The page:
Adair Park F Y

“Go west!” is the new watchword in Atlanta for young professionals seeking an affordable community with access to the city. Longtime residents of this community on the National Register of Historic Places are welcoming newcomers who are finding good values on existing homes with vintage charm, while trendy lofts and townhomes are springing up rapidly. An artists’ mecca, Adair Park’s location on the BeltLine has spurred the growth of small businesses and the creation of parks, with playgrounds and sports facilities as well. The neighborhood comes together to host the annual Porches and Pies Festival.

Outside The Perimeter


Sandy Springs F E Y

Directly north of Atlanta, Sandy Springs is one of Atlanta’s biggest employment and high-end shopping destinations. Recently, Sandy Springs developed a new city center called City Springs to serve as the heart of the community. Officially completed in 2018, City Springs offers office space, greenspace, residential and retail space and a performing arts center. The city hosts the Sandy Springs Artsapalooza fine arts festival each spring and the popular City Green Live and Concerts by the Springs concert series each spring through fall.


Duluth F E

Voted one of Georgia’s best affordable suburbs by Businessweek magazine, Duluthsports a small-town feel thanks to its familyfriendly town green and historic downtown district, filled with charming specialty shops. The Town Green, with its amphitheater and fountain, hosts community events throughout the year, such as the annual Duluth Fall Festival each September. Duluth is also home to the Atlanta Gladiators (a minor league ice hockey team) and the Gas South District, which hosts major festivals, concerts and events. The Hudgens Center for Art & Learning presents exhibits by well-known masters and local artists, with classes in pottery, drawing, painting and more for both adults and children.

Gainesville F E

Gainesville is a top pick for active families and nature lovers alike. Lake Lanier, on the western and northern edges of town, offers swimming, fishing and camping options, while the Blue Ridge Mountains just north of town are another perfect option for hiking or camping. The city’s Interactive Neighborhood for Kids and Quinlan Visual Arts Center are just two of its many family-friendly attractions. Gainesville has also been recognized by AARP as one of its top 10 affordable places to retire. Retirees can tee up at the Chattahoochee Golf Club, take a swim at the Frances Meadows Aquatic Center and enjoy an abundance of recreational opportunities.

Johns Creek F Y

Just a neighborhood 17 years ago, Johns Creek officially became its own municipality in 2006—and it hasn’t stopped growing since. The young, affluent city boasts some of metro Atlanta’s top schools and the awardwinning Technology Park mixed-use development, which hosts several Fortune 500 companies. And with the Chattahoochee River forming a large part of the city’s southern and eastern boundaries, Johns Creek offers plenty of options for outdoor recreation— including miles of recreational trails, such as the Johns Creek Greenway, a 4.2-mile trail system; and the Autrey Mill Nature Preserve and Heritage Center, which sits on 46 acres of woodlands.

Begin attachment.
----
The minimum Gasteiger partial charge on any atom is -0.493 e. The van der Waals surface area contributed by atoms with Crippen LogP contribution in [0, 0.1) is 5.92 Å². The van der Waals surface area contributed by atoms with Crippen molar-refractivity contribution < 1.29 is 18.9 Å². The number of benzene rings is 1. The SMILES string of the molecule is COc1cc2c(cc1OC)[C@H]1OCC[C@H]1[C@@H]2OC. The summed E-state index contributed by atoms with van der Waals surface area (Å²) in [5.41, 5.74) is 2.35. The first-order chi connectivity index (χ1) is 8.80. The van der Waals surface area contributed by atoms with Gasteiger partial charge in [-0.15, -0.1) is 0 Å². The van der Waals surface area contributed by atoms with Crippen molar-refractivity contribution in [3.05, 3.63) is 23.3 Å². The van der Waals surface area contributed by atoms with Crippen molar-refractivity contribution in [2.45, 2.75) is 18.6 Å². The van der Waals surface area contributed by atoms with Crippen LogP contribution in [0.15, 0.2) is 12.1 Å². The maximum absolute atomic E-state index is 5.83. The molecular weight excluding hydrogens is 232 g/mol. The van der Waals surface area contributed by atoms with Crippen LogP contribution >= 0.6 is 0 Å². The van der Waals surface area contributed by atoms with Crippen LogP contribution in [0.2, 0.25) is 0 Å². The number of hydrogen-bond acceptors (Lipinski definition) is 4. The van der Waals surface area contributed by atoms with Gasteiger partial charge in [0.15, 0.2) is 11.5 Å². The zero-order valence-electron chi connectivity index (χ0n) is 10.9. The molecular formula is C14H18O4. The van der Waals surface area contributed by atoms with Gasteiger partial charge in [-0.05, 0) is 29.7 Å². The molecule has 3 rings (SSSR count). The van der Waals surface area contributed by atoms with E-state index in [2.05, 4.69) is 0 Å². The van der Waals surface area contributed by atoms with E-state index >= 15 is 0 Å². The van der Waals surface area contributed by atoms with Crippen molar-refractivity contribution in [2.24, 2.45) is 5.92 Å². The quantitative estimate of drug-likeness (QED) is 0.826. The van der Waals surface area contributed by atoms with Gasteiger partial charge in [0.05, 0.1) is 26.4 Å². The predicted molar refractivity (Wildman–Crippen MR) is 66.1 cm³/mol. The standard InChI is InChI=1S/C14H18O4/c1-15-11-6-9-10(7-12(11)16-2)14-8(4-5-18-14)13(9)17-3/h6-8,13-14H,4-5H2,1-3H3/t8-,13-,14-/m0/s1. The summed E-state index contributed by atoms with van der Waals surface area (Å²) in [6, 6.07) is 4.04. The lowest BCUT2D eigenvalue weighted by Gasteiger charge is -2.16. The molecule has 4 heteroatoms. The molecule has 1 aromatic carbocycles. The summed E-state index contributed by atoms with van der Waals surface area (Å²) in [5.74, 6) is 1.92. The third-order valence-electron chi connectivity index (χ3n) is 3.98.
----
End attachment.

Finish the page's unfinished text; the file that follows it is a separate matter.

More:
Lilburn F E

With an estimated population of about 15,000, this Gwinnett County city is one of the smaller ones on this list, but that makes a big difference when it comes to its sense of small-town community. Top attractions include the BAPS Shri Swaminarayan Mandir, the largest traditional Hindu temple of its kind in the world outside of India; Lilburn City Park; and the Camp Creek Greenway: a 4.2-mile paved and gravel trail. Lilburn has experienced substantial growth in recent years, and has recently completed a new city hall and library complex and revitalized its downtown corridors.


Smyrna F E

Attractive neighborhoods, a thriving downtown and plentiful greenspace are highlights of this Cobb County city, which in the 1980s was one of the area’s first to complete a master plan for revitalization. Its Williamsburg-style Village Green is now the scene of many annual concerts and festivals and a vibrant town center hosting the city hall, library and community center; along with shopping, office space and residential options. Residents also have access to more than 33 additional acres of parks and greenspace, all located within one mile of downtown. With immediate access to I-75 and I-285, Smyrna is minutes away from virtually everywhere in Atlanta.

Woodstock F E Y

Woodstock calls itself “a city unexpected,” and this community of about 36,000 offers amenities you might not imagine in a city of its size. More than 2,500 businesses are located here, and residents have a wide choice of housing options: many accessible from downtown on foot or via the free downtown trolley service and bike share program. The city boasts hiking and biking trails, concerts, festivals and other special events. It’s easy to see why Woodstock has been steadily racking up accolades from national media outlets and was the only Georgia city to make Money magazine’s 2020 list of Top 50 Best Places to Live in the U.S.


Peachtree City F E

This master-planned community has the feel of a vacation resort. Golf carts are a primary means of transportation here, zipping along 100 miles of multi-use paths that are also great for strolling and bicycling. The area’s lake, golf courses, playgrounds, nature areas and sports fields offer numerous recreational opportunities, and the Frederick Brown Jr. Amphitheater hosts a number of outdoor concerts. The city is also a magnet for film and television productions and boasts a Southern Hollywood Film Tour that visits popular filming locations.